Is online learning easier than in a face-to-face class

Online learning is time-intensive for both faculty and students. Although there is more flexibility in the online learning environment, it is not easier than a face-to-face class. Instead, learning is different. In online courses, students are more accountable for and more self-directive of their learning and faculty are facilitators to guide students in meeting their learning needs. It is important for students to learn effective time- management strategies and communication to guide them in this new, flexible environment. 

Can I transfer other DNP graduate courses to FSU?

When admitted, students can submit syllabi from previous graduate coursework to be reviewed and considered for transfer credit allocation. These courses must be equivalent to courses within the MSN program curriculum. A minimum of 70% of the MSN program credits must be from FSU.

What does the portfolio requirement entail?

The portfolio is built and developed over the duration of the program. It is related to the student’s area of expertise and reflects personal professional experiences and academic work. It projects the student’s DNP capacity and role readiness and preparation. The intent is for the portfolio to be a formative and summative educational tool and a useful tool for job accruement as a DNP.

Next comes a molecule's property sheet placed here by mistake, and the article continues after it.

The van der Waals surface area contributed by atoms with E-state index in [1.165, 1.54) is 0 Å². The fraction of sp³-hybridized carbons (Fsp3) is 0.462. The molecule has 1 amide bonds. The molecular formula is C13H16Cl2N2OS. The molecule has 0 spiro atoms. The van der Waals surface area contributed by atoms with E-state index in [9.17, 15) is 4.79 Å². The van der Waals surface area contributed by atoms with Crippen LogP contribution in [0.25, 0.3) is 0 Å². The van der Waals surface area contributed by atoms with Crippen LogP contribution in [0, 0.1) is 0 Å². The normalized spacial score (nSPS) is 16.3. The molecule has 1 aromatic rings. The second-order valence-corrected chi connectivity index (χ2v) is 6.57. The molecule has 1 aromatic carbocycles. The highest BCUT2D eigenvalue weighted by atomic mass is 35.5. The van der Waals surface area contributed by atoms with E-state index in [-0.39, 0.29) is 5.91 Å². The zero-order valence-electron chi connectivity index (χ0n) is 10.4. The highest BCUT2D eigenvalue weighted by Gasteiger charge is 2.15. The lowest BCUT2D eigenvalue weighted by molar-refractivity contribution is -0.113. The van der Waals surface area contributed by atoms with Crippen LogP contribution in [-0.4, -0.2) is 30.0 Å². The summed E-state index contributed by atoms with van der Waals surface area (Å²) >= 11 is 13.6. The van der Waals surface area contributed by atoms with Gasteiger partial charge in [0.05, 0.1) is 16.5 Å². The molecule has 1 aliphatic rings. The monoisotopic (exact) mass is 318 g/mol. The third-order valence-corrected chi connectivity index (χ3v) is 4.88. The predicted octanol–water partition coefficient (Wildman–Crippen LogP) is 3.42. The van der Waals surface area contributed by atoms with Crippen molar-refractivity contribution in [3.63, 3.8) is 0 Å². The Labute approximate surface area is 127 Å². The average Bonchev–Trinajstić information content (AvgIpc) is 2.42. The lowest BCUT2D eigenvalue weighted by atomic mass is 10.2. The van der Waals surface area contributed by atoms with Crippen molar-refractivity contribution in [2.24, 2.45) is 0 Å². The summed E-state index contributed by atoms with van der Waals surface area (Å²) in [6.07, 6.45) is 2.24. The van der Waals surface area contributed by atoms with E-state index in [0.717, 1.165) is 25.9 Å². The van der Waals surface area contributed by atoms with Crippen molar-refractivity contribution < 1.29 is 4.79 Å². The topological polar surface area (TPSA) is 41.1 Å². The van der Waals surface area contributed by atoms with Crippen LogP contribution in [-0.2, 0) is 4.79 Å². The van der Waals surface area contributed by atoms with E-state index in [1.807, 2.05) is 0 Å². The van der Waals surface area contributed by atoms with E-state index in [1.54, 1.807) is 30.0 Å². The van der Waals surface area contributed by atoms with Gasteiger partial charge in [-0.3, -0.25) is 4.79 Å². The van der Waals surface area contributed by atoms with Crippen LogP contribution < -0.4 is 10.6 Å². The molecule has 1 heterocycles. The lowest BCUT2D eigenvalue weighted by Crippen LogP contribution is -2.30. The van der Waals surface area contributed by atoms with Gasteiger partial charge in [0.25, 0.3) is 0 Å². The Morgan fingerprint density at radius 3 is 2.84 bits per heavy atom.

Does FSU offer scholarships for graduate work?

FSU offers scholarship opportunities as they are presented to our university. Over the last several years, we have been able to offer scholarships on an annual basis for graduate students. FSU also offers endowment scholarship based on need and performance. In the future, we hope to offer grant monies and nurse-faculty loan-grant monies, but due to the newness of the program, we are unable to offer these at this point. Students are encouraged to contact their professional organizations because there are many additional scholarship opportunities available through state and national nursing organizations, such as the Michigan Organization for Nurse Executives, Sigma Theta Tau International, or the American Association of Critical Care Nurses, to name a few.